Drosophila Neurexin is required for septate junction and blood-nerve barrier formation and function. NRX is localized apicolaterally, adjacent to Crumbs, which delimits the zonula adherens. These two proteins are not coexpressed, placing NRX apicolaterally. Both Fasciclin3 and NRX colocalize at salivary gland synaptic junctions. NRX precisely colocalized with D4.1/Coracle except in the PNS and CNS where D4.1/Coracle is only expressed in a few cells.
No defects in the localization of Discs large protein is detected in nrx mutants. However, D4.1/Coracle is not restricted to septate junctions in nrx mutants. These results suggest that the short cytoplasmic portion of NRX that shows homology to glycophorin C is required to localize D4.1/Coracle to septate junctions, creating a parallel with red blood cell cytoskeletal anchoring proteins (Baumgartner, 1996).
The cell adhesion molecule Fasciclin III (FAS3) mediates synaptic target recognition through homophilic interaction. FAS3 is expressed by the RP3 motoneuron and its target muscles during synaptic target recognition. The RP3 growth cone can form synapses on muscles that ectopically express FAS3. This mistargeting is dependent on FAS3 expression in the motoneurons. When the FAS3-negative aCC and SNa motoneuron growth cones ectopically express FAS3, they gain the ability to recognize FAS3-expressing muscles as alternative targets. It is proposed that homophilic synaptic target recognition serves as a basic mechanism for neural network formation (Kose, 1997).
Fas3 is expressed during neurogenesis in a small subset of neural cells, and possibly also in glial cells. Interestingly, the molecule is not present throughout the axon of single neurons, but only on specific portions within the commissural fascicles (Patel, 1987).
After germ-band extention [Image], Fas3 is expressed transiently on segmentally repeated patches of neuroepithelial cells, and on specific, more mature neuronal lineages.
FAS3 is also found on segmentally repeated stripes of cells at the anterior margin of the segmental grooves. It is also expressed on patches of epithelial cells near the stomodeal and proctodeal invaginations, on visceral but not somatic mesoderm, and on the luminal surface of the salivary gland epithelium.
By the end of germ band retraction Fas3 is expressed in repeated stripes across all body segments (Patel, 1987). Fas3 is expressed by the growth cones of several specific motoneurons, and is expressed as well on their peripheral muscle targets during embryogenesis at the period when the first neuromuscular contacts are made (Halpern, 1991).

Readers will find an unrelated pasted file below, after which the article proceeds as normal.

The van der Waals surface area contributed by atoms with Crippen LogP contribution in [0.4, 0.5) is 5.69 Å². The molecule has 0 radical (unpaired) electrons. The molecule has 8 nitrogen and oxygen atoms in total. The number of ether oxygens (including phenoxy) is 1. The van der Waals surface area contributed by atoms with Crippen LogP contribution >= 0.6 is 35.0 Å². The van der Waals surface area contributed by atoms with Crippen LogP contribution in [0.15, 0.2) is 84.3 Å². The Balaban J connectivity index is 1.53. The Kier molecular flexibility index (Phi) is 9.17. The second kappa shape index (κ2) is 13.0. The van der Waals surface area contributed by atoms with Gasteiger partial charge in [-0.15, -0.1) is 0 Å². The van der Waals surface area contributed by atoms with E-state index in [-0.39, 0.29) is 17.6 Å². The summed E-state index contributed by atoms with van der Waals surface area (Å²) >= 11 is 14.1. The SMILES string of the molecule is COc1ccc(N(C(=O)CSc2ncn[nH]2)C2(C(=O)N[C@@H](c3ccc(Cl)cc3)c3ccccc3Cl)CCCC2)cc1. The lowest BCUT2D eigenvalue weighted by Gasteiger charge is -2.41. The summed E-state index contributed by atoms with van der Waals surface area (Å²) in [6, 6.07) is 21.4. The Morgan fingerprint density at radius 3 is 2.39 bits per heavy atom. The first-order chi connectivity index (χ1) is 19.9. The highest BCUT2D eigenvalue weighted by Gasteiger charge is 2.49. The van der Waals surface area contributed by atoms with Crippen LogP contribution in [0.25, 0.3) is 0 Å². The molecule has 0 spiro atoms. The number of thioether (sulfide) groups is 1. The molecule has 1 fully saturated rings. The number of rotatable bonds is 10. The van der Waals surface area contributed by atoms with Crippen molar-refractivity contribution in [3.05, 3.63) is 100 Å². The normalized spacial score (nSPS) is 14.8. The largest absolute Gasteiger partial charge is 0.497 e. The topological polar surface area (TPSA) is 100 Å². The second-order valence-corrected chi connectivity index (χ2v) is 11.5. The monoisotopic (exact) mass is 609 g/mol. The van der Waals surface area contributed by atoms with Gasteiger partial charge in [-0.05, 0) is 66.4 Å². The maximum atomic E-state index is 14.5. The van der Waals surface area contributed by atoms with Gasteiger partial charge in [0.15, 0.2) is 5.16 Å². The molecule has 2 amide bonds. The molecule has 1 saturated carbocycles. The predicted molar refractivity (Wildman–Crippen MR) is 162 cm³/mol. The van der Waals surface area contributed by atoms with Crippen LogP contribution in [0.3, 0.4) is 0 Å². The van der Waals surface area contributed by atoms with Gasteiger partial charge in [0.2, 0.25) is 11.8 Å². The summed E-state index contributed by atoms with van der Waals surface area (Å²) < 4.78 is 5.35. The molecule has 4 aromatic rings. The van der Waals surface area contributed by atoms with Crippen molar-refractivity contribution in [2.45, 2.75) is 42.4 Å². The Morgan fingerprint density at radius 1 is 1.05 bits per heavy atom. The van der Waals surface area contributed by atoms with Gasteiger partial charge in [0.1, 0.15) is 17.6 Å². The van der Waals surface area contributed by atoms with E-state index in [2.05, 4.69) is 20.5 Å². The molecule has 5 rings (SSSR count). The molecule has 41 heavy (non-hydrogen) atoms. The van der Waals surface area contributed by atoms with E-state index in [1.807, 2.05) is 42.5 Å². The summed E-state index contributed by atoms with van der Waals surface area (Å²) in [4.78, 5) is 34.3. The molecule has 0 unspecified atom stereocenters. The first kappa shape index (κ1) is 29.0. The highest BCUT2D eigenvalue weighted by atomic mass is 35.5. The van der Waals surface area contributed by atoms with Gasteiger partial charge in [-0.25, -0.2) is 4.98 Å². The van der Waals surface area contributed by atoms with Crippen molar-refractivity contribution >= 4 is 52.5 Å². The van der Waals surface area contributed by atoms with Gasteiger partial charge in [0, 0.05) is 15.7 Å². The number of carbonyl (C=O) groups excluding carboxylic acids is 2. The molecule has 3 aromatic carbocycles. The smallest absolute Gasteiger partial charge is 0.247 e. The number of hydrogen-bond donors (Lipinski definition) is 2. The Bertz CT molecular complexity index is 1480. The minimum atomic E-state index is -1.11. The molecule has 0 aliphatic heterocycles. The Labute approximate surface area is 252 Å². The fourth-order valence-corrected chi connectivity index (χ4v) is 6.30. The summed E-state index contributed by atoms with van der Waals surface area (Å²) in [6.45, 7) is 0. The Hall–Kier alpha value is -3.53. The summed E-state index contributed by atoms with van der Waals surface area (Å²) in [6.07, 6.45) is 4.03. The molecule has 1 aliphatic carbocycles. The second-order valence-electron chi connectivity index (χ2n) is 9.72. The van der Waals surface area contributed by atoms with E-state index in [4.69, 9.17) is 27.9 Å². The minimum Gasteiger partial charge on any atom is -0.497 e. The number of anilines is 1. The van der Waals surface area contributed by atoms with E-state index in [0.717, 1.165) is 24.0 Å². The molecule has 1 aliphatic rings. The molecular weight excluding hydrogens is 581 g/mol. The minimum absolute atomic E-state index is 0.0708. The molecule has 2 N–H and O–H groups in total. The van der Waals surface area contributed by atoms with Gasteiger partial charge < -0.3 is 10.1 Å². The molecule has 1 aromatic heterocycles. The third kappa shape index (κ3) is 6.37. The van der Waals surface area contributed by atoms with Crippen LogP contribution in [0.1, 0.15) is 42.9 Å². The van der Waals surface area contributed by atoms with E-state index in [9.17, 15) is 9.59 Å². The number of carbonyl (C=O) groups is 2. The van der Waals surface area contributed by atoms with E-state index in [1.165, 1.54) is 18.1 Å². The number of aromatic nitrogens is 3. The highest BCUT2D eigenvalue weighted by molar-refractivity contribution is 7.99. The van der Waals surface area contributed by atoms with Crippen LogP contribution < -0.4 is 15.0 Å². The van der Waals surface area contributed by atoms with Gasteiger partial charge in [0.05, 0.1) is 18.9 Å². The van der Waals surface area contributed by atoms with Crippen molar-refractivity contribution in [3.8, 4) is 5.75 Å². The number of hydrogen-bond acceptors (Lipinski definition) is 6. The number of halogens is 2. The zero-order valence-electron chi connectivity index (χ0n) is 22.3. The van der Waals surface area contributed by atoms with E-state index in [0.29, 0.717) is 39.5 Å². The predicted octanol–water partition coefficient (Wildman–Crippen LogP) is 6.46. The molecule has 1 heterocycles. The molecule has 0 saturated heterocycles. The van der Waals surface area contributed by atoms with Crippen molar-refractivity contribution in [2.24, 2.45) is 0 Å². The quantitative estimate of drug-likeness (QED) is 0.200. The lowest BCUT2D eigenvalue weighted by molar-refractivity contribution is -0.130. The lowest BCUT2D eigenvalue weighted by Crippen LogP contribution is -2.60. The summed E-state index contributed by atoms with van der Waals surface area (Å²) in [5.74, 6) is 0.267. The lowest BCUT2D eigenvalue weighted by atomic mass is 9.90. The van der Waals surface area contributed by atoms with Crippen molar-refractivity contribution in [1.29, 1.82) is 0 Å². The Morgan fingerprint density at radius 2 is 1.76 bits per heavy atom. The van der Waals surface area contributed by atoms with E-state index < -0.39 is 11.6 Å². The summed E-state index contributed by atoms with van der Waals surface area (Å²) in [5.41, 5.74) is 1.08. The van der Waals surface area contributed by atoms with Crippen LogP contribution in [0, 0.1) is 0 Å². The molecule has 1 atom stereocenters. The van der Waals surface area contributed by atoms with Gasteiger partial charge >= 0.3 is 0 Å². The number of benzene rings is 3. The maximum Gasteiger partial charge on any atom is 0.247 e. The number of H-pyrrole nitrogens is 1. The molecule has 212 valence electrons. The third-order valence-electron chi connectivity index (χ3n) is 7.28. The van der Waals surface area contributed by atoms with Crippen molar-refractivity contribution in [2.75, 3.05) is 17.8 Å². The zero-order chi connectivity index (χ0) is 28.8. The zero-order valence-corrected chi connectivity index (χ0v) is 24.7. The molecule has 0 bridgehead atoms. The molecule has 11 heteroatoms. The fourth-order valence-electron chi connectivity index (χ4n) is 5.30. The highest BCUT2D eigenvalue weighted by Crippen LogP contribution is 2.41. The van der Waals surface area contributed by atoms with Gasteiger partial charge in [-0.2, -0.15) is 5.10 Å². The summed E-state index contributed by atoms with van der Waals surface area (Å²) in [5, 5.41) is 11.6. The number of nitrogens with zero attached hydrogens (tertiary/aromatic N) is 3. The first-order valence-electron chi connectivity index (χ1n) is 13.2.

The distribution of proteins has been analyzed in the apico-lateral cell junctions in Drosophila imaginal discs. Antibodies to phosphotyrosine (PY), Armadillo (Arm) and Drosophila E-cadherin (DE-cad) as well as FITC phalloidin marking filamentous actin, label the site of the adherens junction, whereas antibodies to Discs large (Dlg), Fasciclin III (FasIII) and Coracle (Cor) label the more basal septate junction. The junctional proteins labeled by these antibodies undergo specific changes in distribution during the cell cycle. Previous work has shown that a loss-of-function dlg mutation, which causes neoplastic imaginal disc overgrowth, leads to loss of the septate junctions and the formation of what appear to be ectopic adherens junctions. This study was extended to examine the effects of mutation in other genes that also cause imaginal disc overgrowth. Based on staining with PY and Dlg antibodies, the apico-lateral junctional complexes appear normal in tissue from the hyperplastic overgrowth mutants fat (coding for a novel cadherin) , discs overgrown, giant discs and warts (coding for a homolog of human myotonic dystrophy kinase). However, imaginal disc tissue from the neoplastic overgrowth mutants dlg and lethal (2) giant larvae show abnormal distribution of the junctional markers including a complete loss of apico-basal polarity in loss-of-function dlg mutations. These results support the idea that some of the proteins of apico-lateral junctions are required both for apico-basal cell polarity and for the signaling mechanisms controlling cell proliferation, whereas others are required more specifically in cell-cell signaling (Woods, 1997).
The Drosophila egg chamber provides an excellent model for studying the link between patterning and morphogenesis. Late in oogenesis, a portion of the flat follicular epithelium remodels to form two tubes; secretion of eggshell proteins into the tube lumens creates the dorsal appendages. Two distinct cell types contribute to dorsal appendage formation: cells expressing the rhomboid-lacZ (rho-lacZ) marker form the ventral floor of the tube and cells expressing high levels of the transcription factor Broad form a roof over the rho-lacZ cells. In mutants that produce defective dorsal appendages (K10, Ras and ectopic decapentaplegic) both cell types are specified and reorganize to occupy their stereotypical locations within the otherwise defective tubes. Although the rho-lacZ and Broad cells rearrange to form a tube in wild type and mutant egg chambers, they never intermingle, suggesting that a boundary exists that prevents mixing between these two cell types. Consistent with this hypothesis, the Broad and rho-lacZ cells express different levels of the homophilic adhesion molecule Fasciclin 3. Furthermore, in the anterior of the egg, ectopic rhomboid is sufficient to induce both cell types, which reorganize appropriately to form an ectopic tube. It is proposed that signaling across a boundary separating the rho-lacZ and Broad cells choreographs the cell shape-changes and rearrangements necessary to transform an initially flat epithelium into a tube (Ward, 2005).